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Education, Education Act, Effecting Change, human rights in education, religion

On religious instruction, secular schools and human rights, by Pippa Jinks

Here is a copy of my speech to the school board this evening.

Thank you for allowing me to speak today. I’m on a time limit here, so I’ll talk fast. You’ll have to excuse me if my voice wobbles, but this is a scary place to be, so I’m going to try to be brave like Ruby Bridges – if you haven’t heard of her, I promise I’ll tell you a good story about her later.

You are all good people, who give up your time to make sure our school is a great place to be. I apologize if I have made this year more difficult for you as board members, but I do not apologize for raising this issue as I believe it is a human rights issue, and as an ex-teacher myself I feel passionately about equality for all our children. I have a recently been invited to support the group working with the Human Rights Appeal Tribunal to change the law around religion in schools. I have a degree in history and I firmly agree with Pearl S. Buck’s lovely quote “If you want to understand today, you have to search yesterday.”

It became clear in discussion with the school, that the staff were initially unclear about the law surrounding religious instruction, or RI, in state schools. The Education Act of 1877 provided for free, compulsory and secular education in NZ. In 1964, a time when 90% of the population identified as Christian, a legal loophole known as the “Nelson Dodge” was introduced in the form of Section 78 of the EA, which allows the board to close the school for no more than 60 minutes a week or 20 hours in a year for the purpose of religious instruction, although from the students’ perspective nothing has changed while the school is ‘closed’, and it seems that that many parents and staff were unaware the school was required to be closed during the sessions. Our school keeps no data on the times closed, so we can’t be seen to be following even the letter of the law, let alone the spirit.

Bear with me while I outline ten reasons this situation needs to be addressed:

1) RI is not values lessons, and is not part of the curriculum. The CEC who run our Champions programme have agreed in court that it is religious instruction, and have referred to schools as “rich mission grounds”. The curriculum already includes teaching about values, and so the school must present values lessons to all children anyway, without a religious bias.

2) According to the survey held last year, 50% of the school community do not want the lessons to continue in class time. The Champions website clearly states that 50% parental support on a survey means a school should drop their programme. If half the community has told us they do not want something that isn’t part of the curriculum to be offered during school hours, how can we justify continuing to lose teaching hours to it?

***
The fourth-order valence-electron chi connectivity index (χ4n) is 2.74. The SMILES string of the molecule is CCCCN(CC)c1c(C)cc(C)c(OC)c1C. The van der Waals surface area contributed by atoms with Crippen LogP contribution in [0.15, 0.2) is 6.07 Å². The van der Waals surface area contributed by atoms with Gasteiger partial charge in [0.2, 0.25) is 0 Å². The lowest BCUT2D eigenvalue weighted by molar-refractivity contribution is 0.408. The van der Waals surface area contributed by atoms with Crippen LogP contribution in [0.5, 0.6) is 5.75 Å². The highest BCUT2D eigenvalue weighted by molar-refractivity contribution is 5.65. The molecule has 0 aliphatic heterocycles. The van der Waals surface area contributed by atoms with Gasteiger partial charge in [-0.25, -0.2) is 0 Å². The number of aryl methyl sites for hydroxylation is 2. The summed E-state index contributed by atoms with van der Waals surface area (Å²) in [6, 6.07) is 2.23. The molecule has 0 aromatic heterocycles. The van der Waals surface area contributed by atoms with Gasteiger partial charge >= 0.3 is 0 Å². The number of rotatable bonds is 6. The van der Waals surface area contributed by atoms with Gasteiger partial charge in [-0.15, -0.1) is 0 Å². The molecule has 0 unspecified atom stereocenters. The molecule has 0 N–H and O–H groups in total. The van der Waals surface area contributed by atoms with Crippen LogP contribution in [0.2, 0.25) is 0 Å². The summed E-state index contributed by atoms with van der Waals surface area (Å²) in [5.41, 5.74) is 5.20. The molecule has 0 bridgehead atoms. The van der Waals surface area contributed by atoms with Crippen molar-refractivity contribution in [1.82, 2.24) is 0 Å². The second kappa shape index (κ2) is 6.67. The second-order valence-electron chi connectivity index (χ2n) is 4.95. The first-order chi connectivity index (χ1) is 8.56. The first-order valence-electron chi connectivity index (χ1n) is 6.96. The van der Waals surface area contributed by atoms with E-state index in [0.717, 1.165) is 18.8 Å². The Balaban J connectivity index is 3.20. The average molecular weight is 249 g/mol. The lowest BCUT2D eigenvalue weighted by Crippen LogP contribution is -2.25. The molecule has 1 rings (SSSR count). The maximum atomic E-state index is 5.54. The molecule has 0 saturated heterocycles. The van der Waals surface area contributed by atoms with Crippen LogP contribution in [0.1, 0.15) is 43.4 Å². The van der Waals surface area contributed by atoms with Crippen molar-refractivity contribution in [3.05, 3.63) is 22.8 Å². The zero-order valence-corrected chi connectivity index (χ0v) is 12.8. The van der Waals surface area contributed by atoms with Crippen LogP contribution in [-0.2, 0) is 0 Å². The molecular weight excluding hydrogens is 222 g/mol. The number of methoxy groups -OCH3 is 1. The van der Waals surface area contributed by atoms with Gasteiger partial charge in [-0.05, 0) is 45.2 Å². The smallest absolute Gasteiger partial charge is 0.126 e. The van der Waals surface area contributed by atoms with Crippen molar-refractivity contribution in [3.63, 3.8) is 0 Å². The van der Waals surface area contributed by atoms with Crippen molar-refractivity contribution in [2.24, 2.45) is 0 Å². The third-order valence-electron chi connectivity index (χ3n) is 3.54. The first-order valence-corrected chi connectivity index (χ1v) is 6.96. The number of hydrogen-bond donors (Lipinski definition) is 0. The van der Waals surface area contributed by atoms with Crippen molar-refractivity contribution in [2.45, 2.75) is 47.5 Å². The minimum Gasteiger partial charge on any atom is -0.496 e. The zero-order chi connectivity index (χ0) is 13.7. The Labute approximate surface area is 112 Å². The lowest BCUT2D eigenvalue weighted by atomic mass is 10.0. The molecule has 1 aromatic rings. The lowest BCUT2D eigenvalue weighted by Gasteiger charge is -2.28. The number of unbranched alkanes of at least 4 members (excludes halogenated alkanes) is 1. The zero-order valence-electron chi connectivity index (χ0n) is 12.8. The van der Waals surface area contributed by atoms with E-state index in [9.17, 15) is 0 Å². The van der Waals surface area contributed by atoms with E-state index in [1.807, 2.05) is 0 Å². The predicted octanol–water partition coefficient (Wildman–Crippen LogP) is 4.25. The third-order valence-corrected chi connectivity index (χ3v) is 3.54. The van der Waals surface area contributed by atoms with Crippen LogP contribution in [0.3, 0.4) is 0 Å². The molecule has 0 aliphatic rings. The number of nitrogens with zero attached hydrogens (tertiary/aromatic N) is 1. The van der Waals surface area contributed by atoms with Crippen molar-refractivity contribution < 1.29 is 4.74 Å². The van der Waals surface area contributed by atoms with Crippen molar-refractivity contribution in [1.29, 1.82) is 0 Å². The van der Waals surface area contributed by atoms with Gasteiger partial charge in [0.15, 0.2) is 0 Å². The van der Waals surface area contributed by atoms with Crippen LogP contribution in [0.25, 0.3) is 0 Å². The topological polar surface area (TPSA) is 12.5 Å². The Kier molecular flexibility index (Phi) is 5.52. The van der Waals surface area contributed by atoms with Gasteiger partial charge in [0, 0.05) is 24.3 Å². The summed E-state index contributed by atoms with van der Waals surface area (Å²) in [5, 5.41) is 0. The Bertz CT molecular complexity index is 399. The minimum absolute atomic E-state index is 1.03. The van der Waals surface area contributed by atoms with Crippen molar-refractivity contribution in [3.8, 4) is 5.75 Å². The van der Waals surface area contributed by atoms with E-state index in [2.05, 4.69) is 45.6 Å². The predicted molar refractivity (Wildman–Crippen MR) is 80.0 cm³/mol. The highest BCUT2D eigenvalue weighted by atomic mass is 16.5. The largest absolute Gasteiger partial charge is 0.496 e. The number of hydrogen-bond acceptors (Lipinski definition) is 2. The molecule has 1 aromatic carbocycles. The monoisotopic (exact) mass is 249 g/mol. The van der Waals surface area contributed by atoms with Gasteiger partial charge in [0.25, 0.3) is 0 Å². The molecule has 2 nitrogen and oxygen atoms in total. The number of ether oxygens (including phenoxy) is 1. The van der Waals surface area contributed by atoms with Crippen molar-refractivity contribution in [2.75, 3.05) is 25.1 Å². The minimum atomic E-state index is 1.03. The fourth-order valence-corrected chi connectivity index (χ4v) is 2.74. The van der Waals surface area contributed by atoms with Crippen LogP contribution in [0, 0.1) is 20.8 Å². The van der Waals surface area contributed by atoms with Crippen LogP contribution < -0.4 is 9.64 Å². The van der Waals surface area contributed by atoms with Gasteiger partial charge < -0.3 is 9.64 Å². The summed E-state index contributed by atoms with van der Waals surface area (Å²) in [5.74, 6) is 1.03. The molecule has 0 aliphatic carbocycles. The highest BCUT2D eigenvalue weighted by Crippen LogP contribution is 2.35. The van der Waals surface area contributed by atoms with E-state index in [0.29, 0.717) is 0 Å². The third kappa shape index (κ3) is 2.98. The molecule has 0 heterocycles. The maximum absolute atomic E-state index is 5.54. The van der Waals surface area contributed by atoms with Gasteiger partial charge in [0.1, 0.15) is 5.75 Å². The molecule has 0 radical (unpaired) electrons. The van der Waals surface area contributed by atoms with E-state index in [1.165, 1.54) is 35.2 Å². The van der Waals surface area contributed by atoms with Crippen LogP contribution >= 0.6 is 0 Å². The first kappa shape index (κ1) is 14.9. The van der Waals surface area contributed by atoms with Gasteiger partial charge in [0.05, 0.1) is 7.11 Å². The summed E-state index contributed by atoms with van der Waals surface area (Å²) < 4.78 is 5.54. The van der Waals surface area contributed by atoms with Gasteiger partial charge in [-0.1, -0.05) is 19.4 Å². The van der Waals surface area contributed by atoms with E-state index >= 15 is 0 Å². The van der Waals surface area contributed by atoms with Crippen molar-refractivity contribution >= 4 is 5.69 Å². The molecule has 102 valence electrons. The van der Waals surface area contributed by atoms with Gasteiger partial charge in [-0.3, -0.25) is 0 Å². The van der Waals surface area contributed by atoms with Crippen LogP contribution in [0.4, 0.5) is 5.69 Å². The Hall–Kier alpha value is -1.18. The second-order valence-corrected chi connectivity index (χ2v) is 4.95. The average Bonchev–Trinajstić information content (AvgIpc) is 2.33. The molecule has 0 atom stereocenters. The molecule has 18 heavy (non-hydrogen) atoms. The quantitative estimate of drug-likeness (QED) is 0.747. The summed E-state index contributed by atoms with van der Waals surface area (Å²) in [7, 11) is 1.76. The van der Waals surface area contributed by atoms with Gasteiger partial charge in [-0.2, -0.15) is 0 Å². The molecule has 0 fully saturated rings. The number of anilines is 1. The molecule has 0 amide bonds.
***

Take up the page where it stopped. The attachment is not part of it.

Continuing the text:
Regardless of the figures, it is not how democracy works to allow a majority to vote to discriminate against the human rights of a minority.

3) I believe our junior classes have a much higher opt out rate, implying either that the community is becoming less accepting of RI, or that we have a problem with peer pressure, meaning older students are taking part against their wishes to avoid stigma.

4) When we conflate a single religious viewpoint with morality, by implication the children perceive that those opting-out are less moral. Claiming that Christian values are the basis of our society isn’t respecting diversity as required in the curriculum, and is dismissive of other religious and non-religious views.

5) The quality of the programme is not up to standard. Paul Morris, Professor of Religious Studies, recently reviewed the Champions material and declared it to be “inappropriate and objectionable” to non-Christian students and parents, and said it did not support the NZ values curriculum and “may well be at odds” with it.

6) Making students leave the room to opt out based upon their parents’ religious beliefs is discriminatory, and violates their rights under the Bill of Rights Act.

I note that the board declined my request to declare their own religious positions. If the board don’t want to share their personal religious views (which should surely be transparent to rule out any conflict of interest) as they believe them to be private, why are we insisting our children and the parents in the school community do just that? Every time the opt out children leave the room they are forced into publicly announcing their belief system, or lack of it.